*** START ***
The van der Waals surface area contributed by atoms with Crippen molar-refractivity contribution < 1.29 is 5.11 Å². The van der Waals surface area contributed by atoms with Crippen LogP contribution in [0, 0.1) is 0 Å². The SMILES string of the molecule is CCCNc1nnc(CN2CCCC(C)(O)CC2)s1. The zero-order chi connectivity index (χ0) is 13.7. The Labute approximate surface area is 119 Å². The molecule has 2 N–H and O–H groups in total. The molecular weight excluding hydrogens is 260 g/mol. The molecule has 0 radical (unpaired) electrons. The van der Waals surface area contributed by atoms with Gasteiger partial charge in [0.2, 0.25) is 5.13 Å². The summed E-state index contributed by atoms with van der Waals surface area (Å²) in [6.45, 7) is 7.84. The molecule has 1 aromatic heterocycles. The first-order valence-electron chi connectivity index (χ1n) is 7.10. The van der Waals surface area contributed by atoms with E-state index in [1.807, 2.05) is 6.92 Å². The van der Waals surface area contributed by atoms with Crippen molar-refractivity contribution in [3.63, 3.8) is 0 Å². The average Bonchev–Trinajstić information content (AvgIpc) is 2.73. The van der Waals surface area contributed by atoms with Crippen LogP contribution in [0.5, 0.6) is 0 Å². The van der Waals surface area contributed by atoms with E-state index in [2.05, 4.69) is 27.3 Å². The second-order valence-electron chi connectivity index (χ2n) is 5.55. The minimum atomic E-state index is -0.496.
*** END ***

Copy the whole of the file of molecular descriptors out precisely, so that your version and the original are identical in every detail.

The van der Waals surface area contributed by atoms with Crippen molar-refractivity contribution < 1.29 is 5.11 Å². The van der Waals surface area contributed by atoms with Crippen LogP contribution in [0, 0.1) is 0 Å². The SMILES string of the molecule is CCCNc1nnc(CN2CCCC(C)(O)CC2)s1. The zero-order chi connectivity index (χ0) is 13.7. The Labute approximate surface area is 119 Å². The molecule has 2 N–H and O–H groups in total. The molecular weight excluding hydrogens is 260 g/mol. The molecule has 0 radical (unpaired) electrons. The van der Waals surface area contributed by atoms with Gasteiger partial charge in [0.2, 0.25) is 5.13 Å². The summed E-state index contributed by atoms with van der Waals surface area (Å²) in [6.45, 7) is 7.84. The molecule has 1 aromatic heterocycles. The first-order valence-electron chi connectivity index (χ1n) is 7.10. The van der Waals surface area contributed by atoms with E-state index in [1.807, 2.05) is 6.92 Å². The van der Waals surface area contributed by atoms with Crippen molar-refractivity contribution in [3.63, 3.8) is 0 Å². The average Bonchev–Trinajstić information content (AvgIpc) is 2.73. The van der Waals surface area contributed by atoms with Crippen LogP contribution in [0.5, 0.6) is 0 Å². The van der Waals surface area contributed by atoms with E-state index in [2.05, 4.69) is 27.3 Å². The second-order valence-electron chi connectivity index (χ2n) is 5.55. The minimum atomic E-state index is -0.496.